I have so far looked at about 200 officers service records for officers who served with, or who were commissioned from, the bn I am researching - the 19th London Regt. Almost without exception they do not mention the company or platoon.

However, I have 5 exceptions, and these were all officers who were captured on or after the 21 March 1918. Their service records all contain their statements of capture which were used to exonerate them on their return after the armistice. All 5 reports mention that officer's company, and sometimes his platoon, and are very useful e.g. by mentioning other company officers.

This was like striking gold as these reports provided a lot of info about a very confusing period in the bns history. This more than made up for the many occasions when the file only contained two pieces of paper.

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Hi Charles,

Now that is a brilliant idea.

Talk about lateral thinking.

The regiment was the Duke of Wellington's West Riding Regiment, and they were on the recieving end of heavy attacks for a number of days. Now, although at this point I don't recall the war diaries mentioning much about missing - they gave a strong account of many confirmed KIA, I think this is definitely worth following up.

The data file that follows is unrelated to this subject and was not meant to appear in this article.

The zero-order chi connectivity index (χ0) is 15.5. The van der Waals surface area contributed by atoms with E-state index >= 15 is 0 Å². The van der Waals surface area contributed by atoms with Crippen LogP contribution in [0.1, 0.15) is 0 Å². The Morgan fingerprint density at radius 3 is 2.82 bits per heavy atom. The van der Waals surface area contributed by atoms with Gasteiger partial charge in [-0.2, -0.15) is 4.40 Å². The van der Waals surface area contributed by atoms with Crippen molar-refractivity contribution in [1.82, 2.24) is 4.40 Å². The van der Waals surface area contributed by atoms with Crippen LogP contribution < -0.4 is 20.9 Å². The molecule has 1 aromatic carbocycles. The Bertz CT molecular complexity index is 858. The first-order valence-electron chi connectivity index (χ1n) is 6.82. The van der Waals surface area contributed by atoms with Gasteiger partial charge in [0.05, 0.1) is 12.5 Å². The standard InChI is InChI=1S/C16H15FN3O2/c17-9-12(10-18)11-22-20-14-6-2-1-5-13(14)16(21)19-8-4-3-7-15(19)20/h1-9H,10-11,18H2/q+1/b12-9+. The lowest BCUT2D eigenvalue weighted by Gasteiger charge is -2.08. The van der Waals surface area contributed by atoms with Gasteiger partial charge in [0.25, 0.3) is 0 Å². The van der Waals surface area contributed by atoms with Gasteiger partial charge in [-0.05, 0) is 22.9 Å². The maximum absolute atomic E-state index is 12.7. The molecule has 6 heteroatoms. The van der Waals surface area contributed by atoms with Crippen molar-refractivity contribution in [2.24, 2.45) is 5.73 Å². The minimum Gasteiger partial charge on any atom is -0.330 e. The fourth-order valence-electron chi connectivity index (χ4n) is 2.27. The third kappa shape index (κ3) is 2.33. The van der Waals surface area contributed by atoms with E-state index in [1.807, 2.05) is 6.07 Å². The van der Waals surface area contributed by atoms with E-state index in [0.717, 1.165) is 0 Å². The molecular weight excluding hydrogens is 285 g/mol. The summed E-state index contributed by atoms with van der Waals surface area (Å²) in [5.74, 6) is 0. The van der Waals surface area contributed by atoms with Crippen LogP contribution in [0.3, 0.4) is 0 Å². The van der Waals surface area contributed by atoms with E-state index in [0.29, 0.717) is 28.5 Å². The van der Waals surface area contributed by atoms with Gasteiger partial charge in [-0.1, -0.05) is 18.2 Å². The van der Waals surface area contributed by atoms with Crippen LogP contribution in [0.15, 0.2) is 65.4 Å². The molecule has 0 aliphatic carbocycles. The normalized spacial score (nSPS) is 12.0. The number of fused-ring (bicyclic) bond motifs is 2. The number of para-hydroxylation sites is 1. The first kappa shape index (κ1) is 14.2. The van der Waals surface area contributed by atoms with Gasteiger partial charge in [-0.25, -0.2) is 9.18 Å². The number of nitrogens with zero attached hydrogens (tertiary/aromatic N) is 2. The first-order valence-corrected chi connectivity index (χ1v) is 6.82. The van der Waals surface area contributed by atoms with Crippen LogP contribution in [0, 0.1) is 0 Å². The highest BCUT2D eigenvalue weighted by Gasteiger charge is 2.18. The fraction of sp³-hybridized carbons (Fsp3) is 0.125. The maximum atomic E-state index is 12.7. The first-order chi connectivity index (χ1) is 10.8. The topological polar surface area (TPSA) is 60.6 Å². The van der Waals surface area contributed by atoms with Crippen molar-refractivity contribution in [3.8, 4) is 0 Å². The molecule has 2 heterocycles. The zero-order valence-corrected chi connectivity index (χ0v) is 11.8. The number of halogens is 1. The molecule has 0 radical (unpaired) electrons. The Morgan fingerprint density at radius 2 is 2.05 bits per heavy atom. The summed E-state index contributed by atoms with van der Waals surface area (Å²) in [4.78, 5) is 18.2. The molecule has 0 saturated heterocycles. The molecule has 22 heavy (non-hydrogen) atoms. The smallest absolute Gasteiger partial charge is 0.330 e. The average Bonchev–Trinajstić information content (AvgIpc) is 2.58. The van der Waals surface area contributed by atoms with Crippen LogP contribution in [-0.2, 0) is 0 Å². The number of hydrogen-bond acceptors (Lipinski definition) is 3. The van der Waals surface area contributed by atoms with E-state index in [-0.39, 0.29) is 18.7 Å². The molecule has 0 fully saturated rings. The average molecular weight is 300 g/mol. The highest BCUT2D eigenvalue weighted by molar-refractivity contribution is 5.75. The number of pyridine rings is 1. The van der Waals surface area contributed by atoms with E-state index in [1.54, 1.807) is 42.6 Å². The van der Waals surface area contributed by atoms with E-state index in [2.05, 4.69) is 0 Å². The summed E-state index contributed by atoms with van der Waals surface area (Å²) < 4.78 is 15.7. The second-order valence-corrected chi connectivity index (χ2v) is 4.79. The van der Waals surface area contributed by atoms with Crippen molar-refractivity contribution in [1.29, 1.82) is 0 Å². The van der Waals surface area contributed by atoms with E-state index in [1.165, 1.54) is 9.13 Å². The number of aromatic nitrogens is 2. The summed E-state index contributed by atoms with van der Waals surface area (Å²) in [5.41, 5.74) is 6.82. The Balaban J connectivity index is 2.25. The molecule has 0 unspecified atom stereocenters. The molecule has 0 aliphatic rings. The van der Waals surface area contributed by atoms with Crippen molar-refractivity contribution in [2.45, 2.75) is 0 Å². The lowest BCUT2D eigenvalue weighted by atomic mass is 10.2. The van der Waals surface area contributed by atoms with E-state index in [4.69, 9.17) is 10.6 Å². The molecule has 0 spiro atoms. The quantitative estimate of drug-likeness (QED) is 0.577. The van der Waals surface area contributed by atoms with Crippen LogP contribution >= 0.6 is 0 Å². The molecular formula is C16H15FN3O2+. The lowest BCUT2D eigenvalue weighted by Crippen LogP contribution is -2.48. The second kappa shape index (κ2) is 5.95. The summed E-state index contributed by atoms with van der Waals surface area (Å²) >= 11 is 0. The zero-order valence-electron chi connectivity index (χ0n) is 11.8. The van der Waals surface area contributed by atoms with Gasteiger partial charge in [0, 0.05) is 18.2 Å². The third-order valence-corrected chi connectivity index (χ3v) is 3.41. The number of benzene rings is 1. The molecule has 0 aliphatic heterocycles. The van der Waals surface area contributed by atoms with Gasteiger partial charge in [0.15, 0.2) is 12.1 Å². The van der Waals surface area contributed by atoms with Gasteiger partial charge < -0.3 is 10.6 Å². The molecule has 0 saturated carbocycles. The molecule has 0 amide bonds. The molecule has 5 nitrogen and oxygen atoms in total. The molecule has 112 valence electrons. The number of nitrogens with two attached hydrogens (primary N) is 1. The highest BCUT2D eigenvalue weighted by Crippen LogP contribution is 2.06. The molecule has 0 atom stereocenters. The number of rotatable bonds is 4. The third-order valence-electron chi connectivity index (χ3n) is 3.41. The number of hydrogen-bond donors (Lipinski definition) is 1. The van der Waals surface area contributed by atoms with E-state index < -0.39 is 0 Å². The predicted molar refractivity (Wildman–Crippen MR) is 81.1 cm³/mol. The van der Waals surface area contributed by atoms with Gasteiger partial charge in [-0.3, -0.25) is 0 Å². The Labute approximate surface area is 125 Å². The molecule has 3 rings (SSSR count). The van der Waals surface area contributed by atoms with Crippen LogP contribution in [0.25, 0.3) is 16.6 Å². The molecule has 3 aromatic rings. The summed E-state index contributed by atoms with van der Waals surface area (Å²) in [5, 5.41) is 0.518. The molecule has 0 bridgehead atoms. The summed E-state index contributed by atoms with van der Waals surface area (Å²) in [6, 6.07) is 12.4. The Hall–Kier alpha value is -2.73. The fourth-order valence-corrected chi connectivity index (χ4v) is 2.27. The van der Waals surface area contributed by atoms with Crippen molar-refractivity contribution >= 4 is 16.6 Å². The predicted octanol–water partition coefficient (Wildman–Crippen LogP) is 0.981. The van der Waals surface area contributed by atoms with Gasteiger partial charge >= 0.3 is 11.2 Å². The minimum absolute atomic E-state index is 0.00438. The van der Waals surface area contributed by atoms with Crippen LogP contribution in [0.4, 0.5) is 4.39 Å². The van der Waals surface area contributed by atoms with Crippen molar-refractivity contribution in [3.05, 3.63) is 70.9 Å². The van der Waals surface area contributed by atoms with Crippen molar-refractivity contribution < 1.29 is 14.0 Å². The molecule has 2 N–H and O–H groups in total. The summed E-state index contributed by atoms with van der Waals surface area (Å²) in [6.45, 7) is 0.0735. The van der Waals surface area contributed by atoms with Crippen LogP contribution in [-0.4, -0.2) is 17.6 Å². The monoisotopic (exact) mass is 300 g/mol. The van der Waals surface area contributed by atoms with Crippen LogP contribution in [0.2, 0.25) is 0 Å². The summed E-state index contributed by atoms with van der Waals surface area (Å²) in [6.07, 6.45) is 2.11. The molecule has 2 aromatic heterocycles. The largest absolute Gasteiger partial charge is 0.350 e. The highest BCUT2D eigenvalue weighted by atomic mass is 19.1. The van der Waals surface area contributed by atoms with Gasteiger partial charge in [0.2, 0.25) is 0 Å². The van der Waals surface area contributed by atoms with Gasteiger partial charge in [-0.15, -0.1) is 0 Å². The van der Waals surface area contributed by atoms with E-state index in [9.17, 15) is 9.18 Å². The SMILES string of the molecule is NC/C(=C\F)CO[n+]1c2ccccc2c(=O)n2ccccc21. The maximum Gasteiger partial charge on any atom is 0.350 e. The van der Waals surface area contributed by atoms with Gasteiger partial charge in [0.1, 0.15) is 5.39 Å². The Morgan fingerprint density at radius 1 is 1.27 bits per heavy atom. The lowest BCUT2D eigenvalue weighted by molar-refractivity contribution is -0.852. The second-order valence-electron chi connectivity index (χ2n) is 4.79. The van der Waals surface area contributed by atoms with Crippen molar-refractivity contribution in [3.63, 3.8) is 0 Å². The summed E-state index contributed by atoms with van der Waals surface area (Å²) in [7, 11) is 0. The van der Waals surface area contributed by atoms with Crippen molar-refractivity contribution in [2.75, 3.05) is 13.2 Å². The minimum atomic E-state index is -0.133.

Which leads me to the next question: How?

Is there a POW database at the NA? (I have a vague recollection of a thread on the forum dealing with this, which I shall search)

thanks

rgds

doogal

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Doogal

they will supply they will supply the certificate for you to complete and if you have the death cert, you should be OK

did i mention that it takes a long time to complete?

cheers

chris

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Hi

Thanks Chris, I really was unsure what a certificate of kinship would entail.

did i mention that it takes a long time to complete?

Such is life and beaurocracy I suppose - any ideas just how long we should expect to wait?

rgds

doogal

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Hi Doogal

They often warn you that it will take about 6 months - whether that is an over estimate so you're not disappointed and phone up to keep hassling I don't know. Somebody else on the forum almost certainly will know though.

Generally though this is because their priority must go to the ex-soldiers' welfare issues with which the records section also deals, supplying info from historical records etc. Historians come some way down the list of priorities, alas!

Cheers

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I was warned it could be over three months but i have a request with them that is now over nine months old

i haven't chased them up yet but may be tempted as it approaches a year